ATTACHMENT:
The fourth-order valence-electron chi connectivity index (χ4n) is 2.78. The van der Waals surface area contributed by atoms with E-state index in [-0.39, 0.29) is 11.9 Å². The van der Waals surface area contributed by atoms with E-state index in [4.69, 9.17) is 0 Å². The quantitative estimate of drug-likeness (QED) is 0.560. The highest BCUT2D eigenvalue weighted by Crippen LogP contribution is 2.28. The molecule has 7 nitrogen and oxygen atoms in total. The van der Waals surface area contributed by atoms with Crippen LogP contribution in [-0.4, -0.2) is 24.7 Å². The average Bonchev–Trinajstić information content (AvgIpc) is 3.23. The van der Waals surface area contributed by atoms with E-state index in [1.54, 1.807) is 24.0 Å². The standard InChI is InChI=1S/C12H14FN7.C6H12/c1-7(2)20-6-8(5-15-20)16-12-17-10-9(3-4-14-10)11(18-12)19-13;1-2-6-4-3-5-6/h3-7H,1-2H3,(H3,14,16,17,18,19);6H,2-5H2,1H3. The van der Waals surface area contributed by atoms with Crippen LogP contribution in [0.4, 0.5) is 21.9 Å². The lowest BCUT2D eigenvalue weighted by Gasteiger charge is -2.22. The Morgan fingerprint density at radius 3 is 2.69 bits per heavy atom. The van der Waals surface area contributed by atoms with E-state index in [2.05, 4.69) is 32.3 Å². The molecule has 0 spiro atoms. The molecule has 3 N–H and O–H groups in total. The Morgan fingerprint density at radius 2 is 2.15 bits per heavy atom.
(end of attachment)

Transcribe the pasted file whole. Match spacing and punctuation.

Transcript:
The fourth-order valence-electron chi connectivity index (χ4n) is 2.78. The van der Waals surface area contributed by atoms with E-state index in [-0.39, 0.29) is 11.9 Å². The van der Waals surface area contributed by atoms with E-state index in [4.69, 9.17) is 0 Å². The quantitative estimate of drug-likeness (QED) is 0.560. The highest BCUT2D eigenvalue weighted by Crippen LogP contribution is 2.28. The molecule has 7 nitrogen and oxygen atoms in total. The van der Waals surface area contributed by atoms with Crippen LogP contribution in [-0.4, -0.2) is 24.7 Å². The average Bonchev–Trinajstić information content (AvgIpc) is 3.23. The van der Waals surface area contributed by atoms with E-state index in [1.54, 1.807) is 24.0 Å². The standard InChI is InChI=1S/C12H14FN7.C6H12/c1-7(2)20-6-8(5-15-20)16-12-17-10-9(3-4-14-10)11(18-12)19-13;1-2-6-4-3-5-6/h3-7H,1-2H3,(H3,14,16,17,18,19);6H,2-5H2,1H3. The van der Waals surface area contributed by atoms with Crippen LogP contribution in [0.4, 0.5) is 21.9 Å². The lowest BCUT2D eigenvalue weighted by Gasteiger charge is -2.22. The Morgan fingerprint density at radius 3 is 2.69 bits per heavy atom. The van der Waals surface area contributed by atoms with E-state index in [2.05, 4.69) is 32.3 Å². The molecule has 0 spiro atoms. The molecule has 3 N–H and O–H groups in total. The Morgan fingerprint density at radius 2 is 2.15 bits per heavy atom.